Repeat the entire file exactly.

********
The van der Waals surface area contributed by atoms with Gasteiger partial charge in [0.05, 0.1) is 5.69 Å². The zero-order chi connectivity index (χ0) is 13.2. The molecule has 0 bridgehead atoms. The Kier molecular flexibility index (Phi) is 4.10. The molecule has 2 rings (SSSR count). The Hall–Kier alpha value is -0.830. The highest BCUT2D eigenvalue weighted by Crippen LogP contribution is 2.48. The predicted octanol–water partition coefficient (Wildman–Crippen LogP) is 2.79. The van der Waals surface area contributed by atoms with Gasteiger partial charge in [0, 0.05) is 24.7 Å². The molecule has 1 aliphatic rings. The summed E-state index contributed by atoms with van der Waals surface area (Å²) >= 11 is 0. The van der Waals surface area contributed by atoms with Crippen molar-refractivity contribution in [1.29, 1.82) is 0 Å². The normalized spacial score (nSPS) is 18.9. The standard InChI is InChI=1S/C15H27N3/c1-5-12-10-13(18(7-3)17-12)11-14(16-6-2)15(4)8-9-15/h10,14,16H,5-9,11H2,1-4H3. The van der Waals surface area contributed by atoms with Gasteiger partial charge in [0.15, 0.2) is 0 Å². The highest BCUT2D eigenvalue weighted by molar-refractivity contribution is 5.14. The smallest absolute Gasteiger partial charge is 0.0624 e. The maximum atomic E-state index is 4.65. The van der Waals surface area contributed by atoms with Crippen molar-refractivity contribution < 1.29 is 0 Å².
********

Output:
The van der Waals surface area contributed by atoms with Gasteiger partial charge in [0.05, 0.1) is 5.69 Å². The zero-order chi connectivity index (χ0) is 13.2. The molecule has 0 bridgehead atoms. The Kier molecular flexibility index (Phi) is 4.10. The molecule has 2 rings (SSSR count). The Hall–Kier alpha value is -0.830. The highest BCUT2D eigenvalue weighted by Crippen LogP contribution is 2.48. The predicted octanol–water partition coefficient (Wildman–Crippen LogP) is 2.79. The van der Waals surface area contributed by atoms with Gasteiger partial charge in [0, 0.05) is 24.7 Å². The molecule has 1 aliphatic rings. The summed E-state index contributed by atoms with van der Waals surface area (Å²) >= 11 is 0. The van der Waals surface area contributed by atoms with Crippen molar-refractivity contribution in [1.29, 1.82) is 0 Å². The normalized spacial score (nSPS) is 18.9. The standard InChI is InChI=1S/C15H27N3/c1-5-12-10-13(18(7-3)17-12)11-14(16-6-2)15(4)8-9-15/h10,14,16H,5-9,11H2,1-4H3. The van der Waals surface area contributed by atoms with Gasteiger partial charge in [0.15, 0.2) is 0 Å². The highest BCUT2D eigenvalue weighted by molar-refractivity contribution is 5.14. The smallest absolute Gasteiger partial charge is 0.0624 e. The maximum atomic E-state index is 4.65. The van der Waals surface area contributed by atoms with Crippen molar-refractivity contribution < 1.29 is 0 Å².